A global flower industry crippled by Covid-19 is bracing for Mother’s Day

A wilting economy.
A wilting economy.
Image: AP Photo/Peter Dejong
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In most countries around the world, Mother’s Day is celebrated on the second Sunday in May. With time running out to organize the logistics of gifting during a year in which Covid-19 has reshaped public life, the task may require some extra creativity.

Because of a wilting global flower industry, people who might normally order mom a bouquet may just have to come up with another option. At a macro level, the global flower industry can be divided into two categories: the importers and the exporters. And the virus is wreaking havoc on both.

Among the exporters are the world’s top flower growers, the Netherlands and Colombia. Together they account for some $5.5 billion of the industry’s $9 billion global value. They have also suffered in significant ways as the novel coronavirus has swept across the world, shutting down economies and ushering people into self-isolation to combat its spread.

In the last two months in the Netherlands, floriculturists have destroyed more than 400 million flowers as demand plummeted, including some 140 million tulips. It’s a significant loss for a country responsible for about half the world’s flower trade. The timing couldn’t be worse: At 60% of total annual sales, the first half of the year—which includes Valentine’s Day and Mother’s Day—accounts for the majority of business for the industry.

The Colombian flower market was also hit hard. Under normal circumstances, about 90% of its annual production winds up being exported. But the US Department of Agriculture’s Foreign Agricultural Service in April reported that flower sales for the country are down by 80%.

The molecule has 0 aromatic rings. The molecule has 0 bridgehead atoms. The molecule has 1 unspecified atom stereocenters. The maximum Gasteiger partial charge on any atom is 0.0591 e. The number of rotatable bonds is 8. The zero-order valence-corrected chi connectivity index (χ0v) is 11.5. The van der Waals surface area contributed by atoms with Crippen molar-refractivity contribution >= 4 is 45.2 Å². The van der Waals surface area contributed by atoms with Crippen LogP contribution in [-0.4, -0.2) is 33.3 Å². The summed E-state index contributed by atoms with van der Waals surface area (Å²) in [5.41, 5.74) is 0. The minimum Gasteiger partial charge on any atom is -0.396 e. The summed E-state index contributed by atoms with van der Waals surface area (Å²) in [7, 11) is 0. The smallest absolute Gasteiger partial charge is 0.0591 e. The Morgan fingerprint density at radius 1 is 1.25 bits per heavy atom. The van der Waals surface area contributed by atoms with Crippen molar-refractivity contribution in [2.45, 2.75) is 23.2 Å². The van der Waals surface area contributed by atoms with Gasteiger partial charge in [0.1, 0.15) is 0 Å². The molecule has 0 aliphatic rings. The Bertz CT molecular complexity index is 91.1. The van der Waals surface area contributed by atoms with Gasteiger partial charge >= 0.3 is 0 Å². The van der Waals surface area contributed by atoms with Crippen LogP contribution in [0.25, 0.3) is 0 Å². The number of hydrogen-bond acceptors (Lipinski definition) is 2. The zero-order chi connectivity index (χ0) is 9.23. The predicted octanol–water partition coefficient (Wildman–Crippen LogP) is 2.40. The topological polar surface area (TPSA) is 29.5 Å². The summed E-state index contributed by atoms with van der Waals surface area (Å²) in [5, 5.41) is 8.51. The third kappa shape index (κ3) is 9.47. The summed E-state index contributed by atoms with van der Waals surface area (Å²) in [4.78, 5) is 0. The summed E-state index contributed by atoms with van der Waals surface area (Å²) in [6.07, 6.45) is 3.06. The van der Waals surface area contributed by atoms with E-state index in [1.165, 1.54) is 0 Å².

“Currently, there is no demand for flowers in Europe and many customers in the United States have cancelled their purchase orders for the upcoming Mother’s Day Holiday,” the report says (pdf). “It is also highly dependent on the global airline industry to move its product every day. With no international passenger flights flying between Colombia and the United States, there are very few cost-effective options for shipping flowers, even if there was demand.”

The lagging flower industry exports will have an outsized impact in some countries. In Kenya, East Africa’s richest economy, flower exports represent one of the top three foreign exchange earners, according to Reuters. With global demand sagging, flower farms and companies are having to lay people off.

In import markets, a different story is playing out. The US tops that list, typically importing some $1.5 billion in flowers annually.

But florists across the country are selling fewer flowers for a variety of reasons. In many states, their businesses aren’t open because they aren’t considered an essential business. Then consider the practical results of social distancing and self-isolation: With fewer birthday parties, weddings, and big events, flower orders are down. According to an April 30 analyst report at Credit Suisse, flower orders are also down because people are avoiding large funeral services.

In California, chain grocery stores were among the first businesses to cancel flower orders from domestic and foreign farms. In South Carolina, florists have reported they aren’t getting the varieties of flowers they been accustomed to working with, which means many custom-order bouquets are impossible to create.

And it’s not just real flowers that have taken a hit. Covid-19 has even made life difficult for the sellers of artificial blooms. Because the operation of production factories in southern China have been impacted by the virus, the world supply of fake flowers is also experiencing a crunch. All to say, when it comes to celebrating mom this year, in lieu of flowers, many people may have to find another way to say “I love you.”